Many senior managers know the frustration that comes with unproductive or disruptive workshops that fail to generate new ideas or foster greater collaboration. Yet at organisations all across the world, the traditional brainstorming session is still the most common method of using groups to generate ideas. Transforming these workshops from dull, uninspiring time wasters into productive and inspiring experiences requires embedding 6 key steps into the process.
The traditional, if somewhat stereotypical, workshops in which the moderator urges participants to “be creative” and “think outside the box” are by and large unsuccessful as they lack the structure and preparation to properly support the process.
As a consequence, some attendees remain unresponsive throughout the session, others contribute intermittently, while the session is often commandeered by a handful of louder participants who are driven by their own agenda. The ideas themselves seem to pop up randomly, ranging from interesting to absurd, but there is no real collective buy-in and overall sense of cohesive participation.
That said, workshops can also be a vehicle for generating innovative ideas, building momentum and increasing stakeholders’ engagement in the strategic process. Our experience has helped us develop a practical approach that captures the energy typically wasted in a traditional brainstorming session, steering it in a more productive direction. The solution is to leverage the way people actually think and work in creative problem-solving situations. While it requires more preparation than traditional brainstorming, the results are worthwhile. The key elements of the approach are as follows:
1. Framing the debate and agreeing “rules of engagement” – Preparation is a key first step, and managers should not underestimate its importance. To encourage creative thinking and channel it appropriately, managers need to understand the criteria the organisation will use when qualifying ideas and determining which ones to move forward on. The manager should have a clear idea of what an acceptable idea looks like and, in some cases, will have to exercise his/her own judgement and shape the qualification criteria. As a result, the sessions will be better aligned to what the organisation actually wants and will be much more productive.
2. Asking the right questions – The best way to provide good quality ideas (as opposed to good quantity) it is to use questions as the platform for idea generation. In practice, this means building the workshop around a series of “right questions” that the team will explore in small groups during a series of idea generation sessions. The important element is to identify questions with two characteristics. First, they should force the participants to adopt a new and unfamiliar perspective. The second characteristic of a right question is that it limits the conceptual space the team will explore, without being so restrictive that it forces particular answers or outcomes.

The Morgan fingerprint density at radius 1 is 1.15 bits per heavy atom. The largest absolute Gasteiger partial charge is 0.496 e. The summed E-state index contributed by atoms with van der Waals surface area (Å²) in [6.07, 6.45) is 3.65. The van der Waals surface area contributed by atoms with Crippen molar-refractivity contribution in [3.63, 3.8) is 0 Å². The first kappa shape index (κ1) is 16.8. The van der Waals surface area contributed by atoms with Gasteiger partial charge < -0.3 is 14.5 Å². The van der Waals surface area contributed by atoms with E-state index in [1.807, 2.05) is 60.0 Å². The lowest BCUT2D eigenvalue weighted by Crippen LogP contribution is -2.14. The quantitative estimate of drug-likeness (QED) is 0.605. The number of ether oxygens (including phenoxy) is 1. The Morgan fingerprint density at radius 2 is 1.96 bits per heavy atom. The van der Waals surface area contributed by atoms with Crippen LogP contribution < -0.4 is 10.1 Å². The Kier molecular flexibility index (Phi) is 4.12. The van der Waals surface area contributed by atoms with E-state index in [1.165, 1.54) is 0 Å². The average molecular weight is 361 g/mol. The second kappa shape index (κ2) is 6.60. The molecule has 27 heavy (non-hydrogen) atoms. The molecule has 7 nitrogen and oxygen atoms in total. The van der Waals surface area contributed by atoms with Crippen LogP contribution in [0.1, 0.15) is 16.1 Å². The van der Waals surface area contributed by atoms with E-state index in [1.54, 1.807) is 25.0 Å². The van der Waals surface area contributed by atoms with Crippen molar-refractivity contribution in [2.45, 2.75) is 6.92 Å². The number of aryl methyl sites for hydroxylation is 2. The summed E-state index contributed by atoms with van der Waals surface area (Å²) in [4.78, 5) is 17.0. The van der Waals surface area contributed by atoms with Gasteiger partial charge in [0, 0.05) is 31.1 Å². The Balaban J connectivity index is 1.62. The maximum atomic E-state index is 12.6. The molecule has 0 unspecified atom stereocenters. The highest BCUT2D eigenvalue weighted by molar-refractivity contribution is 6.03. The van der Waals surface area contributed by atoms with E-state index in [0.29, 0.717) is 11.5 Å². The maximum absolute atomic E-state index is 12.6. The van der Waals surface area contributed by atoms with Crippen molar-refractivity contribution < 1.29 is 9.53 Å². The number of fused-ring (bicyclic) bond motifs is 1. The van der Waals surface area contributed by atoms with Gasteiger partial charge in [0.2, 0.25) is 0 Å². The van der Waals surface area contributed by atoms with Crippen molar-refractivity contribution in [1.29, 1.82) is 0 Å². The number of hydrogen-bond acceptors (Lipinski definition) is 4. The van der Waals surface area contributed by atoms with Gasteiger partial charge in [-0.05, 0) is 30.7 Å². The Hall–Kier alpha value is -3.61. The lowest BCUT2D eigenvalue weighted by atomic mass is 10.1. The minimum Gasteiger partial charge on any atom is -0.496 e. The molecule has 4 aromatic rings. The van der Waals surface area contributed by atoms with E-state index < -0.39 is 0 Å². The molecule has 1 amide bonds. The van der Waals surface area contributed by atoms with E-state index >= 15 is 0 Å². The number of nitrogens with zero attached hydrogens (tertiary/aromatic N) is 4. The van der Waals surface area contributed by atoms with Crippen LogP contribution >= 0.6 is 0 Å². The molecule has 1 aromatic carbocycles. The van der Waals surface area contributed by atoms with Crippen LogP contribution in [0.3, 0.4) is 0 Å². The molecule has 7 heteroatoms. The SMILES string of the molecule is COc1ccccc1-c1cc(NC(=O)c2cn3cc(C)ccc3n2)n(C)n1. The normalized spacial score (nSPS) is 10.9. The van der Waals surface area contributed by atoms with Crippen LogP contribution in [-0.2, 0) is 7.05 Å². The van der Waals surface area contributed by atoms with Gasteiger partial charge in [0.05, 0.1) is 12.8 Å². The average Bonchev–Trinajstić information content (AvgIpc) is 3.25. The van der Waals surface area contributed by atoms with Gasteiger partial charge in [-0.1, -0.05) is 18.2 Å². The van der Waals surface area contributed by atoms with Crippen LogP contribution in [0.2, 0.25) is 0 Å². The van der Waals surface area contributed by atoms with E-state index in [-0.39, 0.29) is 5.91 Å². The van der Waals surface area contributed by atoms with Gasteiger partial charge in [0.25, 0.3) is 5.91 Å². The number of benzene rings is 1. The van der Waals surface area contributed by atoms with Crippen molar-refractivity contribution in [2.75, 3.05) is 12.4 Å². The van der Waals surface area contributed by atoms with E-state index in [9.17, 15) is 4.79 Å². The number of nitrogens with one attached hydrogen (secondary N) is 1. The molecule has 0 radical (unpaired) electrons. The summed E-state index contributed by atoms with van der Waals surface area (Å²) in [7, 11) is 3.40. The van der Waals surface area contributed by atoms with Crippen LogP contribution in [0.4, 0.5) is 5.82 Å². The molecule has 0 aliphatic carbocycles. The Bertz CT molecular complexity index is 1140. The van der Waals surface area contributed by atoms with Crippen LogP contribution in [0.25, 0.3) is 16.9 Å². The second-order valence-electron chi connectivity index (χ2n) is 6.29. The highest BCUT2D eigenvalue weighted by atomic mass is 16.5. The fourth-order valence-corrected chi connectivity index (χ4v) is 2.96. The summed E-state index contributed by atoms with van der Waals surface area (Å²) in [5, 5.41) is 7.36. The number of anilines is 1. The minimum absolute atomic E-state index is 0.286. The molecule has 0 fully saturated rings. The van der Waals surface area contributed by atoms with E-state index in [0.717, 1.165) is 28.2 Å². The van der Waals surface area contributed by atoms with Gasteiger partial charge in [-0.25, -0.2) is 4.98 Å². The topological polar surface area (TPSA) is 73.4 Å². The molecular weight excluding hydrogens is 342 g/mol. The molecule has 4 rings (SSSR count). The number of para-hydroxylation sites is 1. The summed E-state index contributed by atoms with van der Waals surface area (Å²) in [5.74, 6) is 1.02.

3. Selecting the right people – Simply put, this involves choosing people who can answer the questions asked. This means bringing experts when required or being more selective on who should attend the workshop – workshop facilitators should engage and collaborate with relevant stakeholders on this.
4. Dividing and conquering – To ensure that discussions are productive, it is better to have attendees participate in several discrete, highly-focused brainstorming sessions. In these sessions, participants should be divided into subgroups of three to five people, as there is greater likelihood that each participant will be more vocal, whereas the opposite is true in larger groups. Each subgroup should focus on a single question for a full 30 minutes. There are two important considerations when we build the groups:
- It’s important to separate “idea crushers” into their own subgroup – these are the participants who (intentionally or not) obstruct others from offering good ideas but are otherwise suitable for the workshop.
- The manager’s presence, which often makes people hesitant to express unproven ideas, could be damaging if participants span multiple levels of the organisation.
5. Preparing the attendees and clarifying the expectations and rules – It is key to ensure that all participants are going to the meeting with a good understanding of the process will be and the expectations for the day. A useful exercise is to develop a short document that highlights the purpose, objectives, structure, rules of engagement, and the timings of the workshops.
6. Finally, wrapping up at the end of the workshop and working on follow-ups – The end of the session is about narrowing down the list of ideas or outputs by sub-group, following which each sub-group shares all their leading ideas with the full group to inspire and motivate the other attendees. The selection of the ideas or outputs will be done outside of the workshop by the senior management team. All sessions should be concluded with a summary detailing the key points and what was achieved during the session. The most effective workshop facilitators will bring closure or clarify next steps for each point, and end the session with a group evaluation – soliciting feedback from each participant on how they felt the session went.
 We adapted McKinsey & Company’s article Seven steps to better brainstorming in the development of our approach.